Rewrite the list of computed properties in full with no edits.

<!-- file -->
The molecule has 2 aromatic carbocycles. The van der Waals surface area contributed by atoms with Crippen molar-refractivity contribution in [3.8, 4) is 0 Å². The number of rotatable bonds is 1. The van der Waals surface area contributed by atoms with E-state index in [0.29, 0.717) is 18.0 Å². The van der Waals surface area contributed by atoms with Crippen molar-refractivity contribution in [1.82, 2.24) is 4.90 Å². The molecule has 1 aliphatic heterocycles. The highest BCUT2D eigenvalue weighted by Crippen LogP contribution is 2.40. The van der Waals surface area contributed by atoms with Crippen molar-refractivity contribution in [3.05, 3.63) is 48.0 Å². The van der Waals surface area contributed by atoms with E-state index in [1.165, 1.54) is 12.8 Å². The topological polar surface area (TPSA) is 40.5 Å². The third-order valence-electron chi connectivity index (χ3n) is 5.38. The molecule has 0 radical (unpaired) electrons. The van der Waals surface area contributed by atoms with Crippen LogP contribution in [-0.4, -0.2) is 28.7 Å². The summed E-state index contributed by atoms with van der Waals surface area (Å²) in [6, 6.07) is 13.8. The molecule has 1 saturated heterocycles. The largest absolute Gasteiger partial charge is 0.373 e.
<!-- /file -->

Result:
The molecule has 2 aromatic carbocycles. The van der Waals surface area contributed by atoms with Crippen molar-refractivity contribution in [3.8, 4) is 0 Å². The number of rotatable bonds is 1. The van der Waals surface area contributed by atoms with E-state index in [0.29, 0.717) is 18.0 Å². The van der Waals surface area contributed by atoms with Crippen molar-refractivity contribution in [1.82, 2.24) is 4.90 Å². The molecule has 1 aliphatic heterocycles. The highest BCUT2D eigenvalue weighted by Crippen LogP contribution is 2.40. The van der Waals surface area contributed by atoms with Crippen molar-refractivity contribution in [3.05, 3.63) is 48.0 Å². The van der Waals surface area contributed by atoms with E-state index in [1.165, 1.54) is 12.8 Å². The topological polar surface area (TPSA) is 40.5 Å². The third-order valence-electron chi connectivity index (χ3n) is 5.38. The molecule has 0 radical (unpaired) electrons. The van der Waals surface area contributed by atoms with Crippen LogP contribution in [-0.4, -0.2) is 28.7 Å². The summed E-state index contributed by atoms with van der Waals surface area (Å²) in [6, 6.07) is 13.8. The molecule has 1 saturated heterocycles. The largest absolute Gasteiger partial charge is 0.373 e.